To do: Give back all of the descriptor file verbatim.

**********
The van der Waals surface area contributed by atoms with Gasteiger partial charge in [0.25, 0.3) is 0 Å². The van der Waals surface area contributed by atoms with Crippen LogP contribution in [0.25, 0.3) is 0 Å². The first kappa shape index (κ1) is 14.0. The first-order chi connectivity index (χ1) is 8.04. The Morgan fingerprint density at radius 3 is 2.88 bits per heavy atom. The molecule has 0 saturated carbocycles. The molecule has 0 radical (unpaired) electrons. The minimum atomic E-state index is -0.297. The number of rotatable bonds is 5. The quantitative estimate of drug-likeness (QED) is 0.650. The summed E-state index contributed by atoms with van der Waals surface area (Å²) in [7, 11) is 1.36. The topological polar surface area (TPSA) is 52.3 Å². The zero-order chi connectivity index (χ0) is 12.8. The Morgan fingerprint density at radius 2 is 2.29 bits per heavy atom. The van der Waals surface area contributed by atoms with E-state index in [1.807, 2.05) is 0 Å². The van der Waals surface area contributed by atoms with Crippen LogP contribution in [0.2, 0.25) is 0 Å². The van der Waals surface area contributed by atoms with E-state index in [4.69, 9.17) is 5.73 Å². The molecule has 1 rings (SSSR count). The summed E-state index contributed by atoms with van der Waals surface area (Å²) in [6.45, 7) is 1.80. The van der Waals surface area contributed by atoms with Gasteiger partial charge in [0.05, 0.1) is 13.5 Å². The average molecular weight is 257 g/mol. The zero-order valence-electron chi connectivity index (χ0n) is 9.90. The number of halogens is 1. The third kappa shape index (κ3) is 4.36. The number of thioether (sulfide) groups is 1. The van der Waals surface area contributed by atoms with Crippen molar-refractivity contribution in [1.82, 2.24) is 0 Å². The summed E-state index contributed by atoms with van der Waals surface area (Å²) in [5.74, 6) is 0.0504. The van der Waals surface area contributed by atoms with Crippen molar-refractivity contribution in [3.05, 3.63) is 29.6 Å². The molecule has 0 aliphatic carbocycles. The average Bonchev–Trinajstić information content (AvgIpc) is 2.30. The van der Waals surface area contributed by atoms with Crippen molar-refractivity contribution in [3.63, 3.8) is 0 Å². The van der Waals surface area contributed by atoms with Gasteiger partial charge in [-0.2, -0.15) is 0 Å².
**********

The van der Waals surface area contributed by atoms with Gasteiger partial charge in [0.25, 0.3) is 0 Å². The van der Waals surface area contributed by atoms with Crippen LogP contribution in [0.25, 0.3) is 0 Å². The first kappa shape index (κ1) is 14.0. The first-order chi connectivity index (χ1) is 8.04. The Morgan fingerprint density at radius 3 is 2.88 bits per heavy atom. The molecule has 0 saturated carbocycles. The molecule has 0 radical (unpaired) electrons. The minimum atomic E-state index is -0.297. The number of rotatable bonds is 5. The quantitative estimate of drug-likeness (QED) is 0.650. The summed E-state index contributed by atoms with van der Waals surface area (Å²) in [7, 11) is 1.36. The topological polar surface area (TPSA) is 52.3 Å². The zero-order chi connectivity index (χ0) is 12.8. The Morgan fingerprint density at radius 2 is 2.29 bits per heavy atom. The van der Waals surface area contributed by atoms with E-state index in [1.807, 2.05) is 0 Å². The van der Waals surface area contributed by atoms with Crippen LogP contribution in [0.2, 0.25) is 0 Å². The van der Waals surface area contributed by atoms with E-state index in [4.69, 9.17) is 5.73 Å². The molecule has 1 rings (SSSR count). The summed E-state index contributed by atoms with van der Waals surface area (Å²) in [6.45, 7) is 1.80. The van der Waals surface area contributed by atoms with Gasteiger partial charge in [0.05, 0.1) is 13.5 Å². The average molecular weight is 257 g/mol. The zero-order valence-electron chi connectivity index (χ0n) is 9.90. The number of halogens is 1. The third kappa shape index (κ3) is 4.36. The number of thioether (sulfide) groups is 1. The van der Waals surface area contributed by atoms with Crippen molar-refractivity contribution in [1.82, 2.24) is 0 Å². The summed E-state index contributed by atoms with van der Waals surface area (Å²) in [5.74, 6) is 0.0504. The van der Waals surface area contributed by atoms with Crippen molar-refractivity contribution in [3.05, 3.63) is 29.6 Å². The molecule has 0 aliphatic carbocycles. The average Bonchev–Trinajstić information content (AvgIpc) is 2.30. The van der Waals surface area contributed by atoms with Crippen molar-refractivity contribution in [3.63, 3.8) is 0 Å². The van der Waals surface area contributed by atoms with Gasteiger partial charge in [-0.2, -0.15) is 0 Å².